Hong Kong Mandates Quarantine For Mainland Arrivals; Coronavirus Cases Surpass 31,000 | KERA News

Hong Kong Mandates Quarantine For Mainland Arrivals; Coronavirus Cases Surpass 31,000

Feb 6, 2020
Originally published on February 6, 2020 7:37 pm

Updated at 8:37 p.m. ET

As the number of coronavirus cases in China jumped dramatically once again on Thursday — to more than 31,000 — other countries where the new strain of viral pneumonia has spread are stepping up efforts to limit the epidemic.

Health authorities in China on Friday reported 31,211 confirmed cases there, with 637 people having died from the virus, officially known as 2019-nCoV, that was first identified in December. Nearly 200 other cases have appeared outside of China and Hong Kong, with one additional death, in the Philippines.

In Hong Kong, authorities said that beginning this weekend they would mandate that anyone entering the city from mainland China "self-quarantine" for the 14-day incubation period of the virus. The decision is part of an effort to quell public fears of the virus' spread in the semiautonomous territory, which has seen at least 18 confirmed cases, according to the World Health Organization.

Hong Kong's medical staff went on strike starting Monday, calling for the city's chief executive, Carrie Lam, to completely cut off movement with mainland China in an effort to prevent further transmission of the virus.

Lam has halved the number of flights from mainland China and closed down cross-border trains, but refused to formally seal the border.

Outside China, several newly confirmed cases have been traced to an international business meeting held in Singapore in mid-January. Malaysia and South Korea have confirmed three cases related to the meeting at the Grand Hyatt Singapore hotel, where four new cases have been discovered, bringing the city-state's total to 28.

In the U.S., a 12th case was confirmed on Wednesday in Wisconsin.

Two flights chartered by the State Department from Wuhan, China — where the virus first emerged in December — arrived at Travis Air Force Base near San Francisco on Wednesday morning carrying approximately 350 Americans. The passengers will be quarantined at U.S. military facilities for 14 days.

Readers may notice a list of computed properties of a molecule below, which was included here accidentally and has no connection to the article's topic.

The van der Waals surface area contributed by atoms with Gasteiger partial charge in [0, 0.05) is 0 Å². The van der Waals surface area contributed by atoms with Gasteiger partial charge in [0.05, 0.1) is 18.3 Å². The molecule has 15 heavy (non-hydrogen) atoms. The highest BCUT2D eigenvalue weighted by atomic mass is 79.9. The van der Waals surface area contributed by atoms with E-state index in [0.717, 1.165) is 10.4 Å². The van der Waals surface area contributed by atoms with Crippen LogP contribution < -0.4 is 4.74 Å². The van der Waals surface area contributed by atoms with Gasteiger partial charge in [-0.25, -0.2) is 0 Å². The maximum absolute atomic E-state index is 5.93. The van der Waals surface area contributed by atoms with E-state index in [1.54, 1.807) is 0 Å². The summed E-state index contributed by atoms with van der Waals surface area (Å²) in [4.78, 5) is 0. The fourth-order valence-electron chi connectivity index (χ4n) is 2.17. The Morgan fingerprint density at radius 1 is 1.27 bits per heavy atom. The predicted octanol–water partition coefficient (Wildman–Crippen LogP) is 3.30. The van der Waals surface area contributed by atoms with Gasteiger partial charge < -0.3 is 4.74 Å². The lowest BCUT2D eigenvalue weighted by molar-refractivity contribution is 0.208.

About 200 Americans evacuated from Wuhan on an earlier flight remain in quarantine at March Air Reserve Base in Riverside, Calif., until Feb. 11.

In 2003, severe acute respiratory syndrome, or SARS, which also emerged in China, caught authorities there by surprise and Beijing was heavily criticized for initially hiding the disease and then of underreporting infections and deaths.

The Chinese government initially got good marks from the international medical community for its handling of the latest crisis, with an editorial published in The Lancet last month that said Beijing had "quickly isolated and sequenced the virus and shared these data internationally."

"The lessons from the SARS epidemic — where China was insufficiently prepared to implement infection control practices — have been successfully learned," the editorial said, adding that China had met "international standards" of disease control and prevention.

But troubling questions about the government's response are beginning to emerge. In an interview aired on China's state television last week, Zhou Xianwang, the mayor of Wuhan, acknowledged that authorities in the city "lacked timeliness in disclosing information."

"As a local government official, I can only disclose this information after I've obtained approval to do so. Many people do not understand that," he added.

Despite the steadily increasing numbers of confirmed coronavirus cases, the World Health Organization estimates the mortality rate from the virus is about 2% and that most of those infected will experience only mild, flu-like symptoms before recovering.

By comparison, SARS had a mortality rate of nearly 10%. Even so, officials are worried that the new virus could spread rapidly, as people who are either asymptomatic or have only mild symptoms infect others.

"A relatively mild virus can cause a lot of damage if a lot of people get it," Michael Ryan, director of the WHO's emergencies program, said at a briefing on Wednesday. "And this is the issue at the moment. We don't fully understand it."

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